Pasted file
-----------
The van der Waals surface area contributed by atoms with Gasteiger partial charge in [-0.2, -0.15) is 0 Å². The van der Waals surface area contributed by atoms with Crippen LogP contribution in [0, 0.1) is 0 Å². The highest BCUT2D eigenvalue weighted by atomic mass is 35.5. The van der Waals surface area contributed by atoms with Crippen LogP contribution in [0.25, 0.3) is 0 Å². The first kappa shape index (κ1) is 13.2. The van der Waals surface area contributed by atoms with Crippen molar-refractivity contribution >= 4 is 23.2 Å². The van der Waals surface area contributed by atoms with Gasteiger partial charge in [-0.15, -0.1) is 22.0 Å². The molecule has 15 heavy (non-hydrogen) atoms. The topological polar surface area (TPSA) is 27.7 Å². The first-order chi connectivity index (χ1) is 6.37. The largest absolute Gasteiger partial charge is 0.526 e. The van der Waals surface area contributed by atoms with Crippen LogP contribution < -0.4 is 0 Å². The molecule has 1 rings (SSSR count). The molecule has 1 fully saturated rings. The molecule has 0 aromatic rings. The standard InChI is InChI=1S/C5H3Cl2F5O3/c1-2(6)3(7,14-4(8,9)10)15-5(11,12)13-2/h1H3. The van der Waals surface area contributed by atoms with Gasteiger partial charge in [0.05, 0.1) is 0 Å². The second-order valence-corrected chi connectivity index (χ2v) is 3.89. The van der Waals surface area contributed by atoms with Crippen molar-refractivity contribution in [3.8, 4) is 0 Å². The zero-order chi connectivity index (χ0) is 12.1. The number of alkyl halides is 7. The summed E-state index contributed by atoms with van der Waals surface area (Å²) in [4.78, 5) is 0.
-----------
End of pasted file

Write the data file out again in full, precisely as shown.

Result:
The van der Waals surface area contributed by atoms with Gasteiger partial charge in [-0.2, -0.15) is 0 Å². The van der Waals surface area contributed by atoms with Crippen LogP contribution in [0, 0.1) is 0 Å². The highest BCUT2D eigenvalue weighted by atomic mass is 35.5. The van der Waals surface area contributed by atoms with Crippen LogP contribution in [0.25, 0.3) is 0 Å². The first kappa shape index (κ1) is 13.2. The van der Waals surface area contributed by atoms with Crippen molar-refractivity contribution >= 4 is 23.2 Å². The van der Waals surface area contributed by atoms with Gasteiger partial charge in [-0.15, -0.1) is 22.0 Å². The molecule has 15 heavy (non-hydrogen) atoms. The topological polar surface area (TPSA) is 27.7 Å². The first-order chi connectivity index (χ1) is 6.37. The largest absolute Gasteiger partial charge is 0.526 e. The van der Waals surface area contributed by atoms with Crippen LogP contribution < -0.4 is 0 Å². The molecule has 1 rings (SSSR count). The molecule has 1 fully saturated rings. The molecule has 0 aromatic rings. The standard InChI is InChI=1S/C5H3Cl2F5O3/c1-2(6)3(7,14-4(8,9)10)15-5(11,12)13-2/h1H3. The van der Waals surface area contributed by atoms with Gasteiger partial charge in [0.05, 0.1) is 0 Å². The second-order valence-corrected chi connectivity index (χ2v) is 3.89. The van der Waals surface area contributed by atoms with Crippen molar-refractivity contribution in [3.8, 4) is 0 Å². The zero-order chi connectivity index (χ0) is 12.1. The number of alkyl halides is 7. The summed E-state index contributed by atoms with van der Waals surface area (Å²) in [4.78, 5) is 0.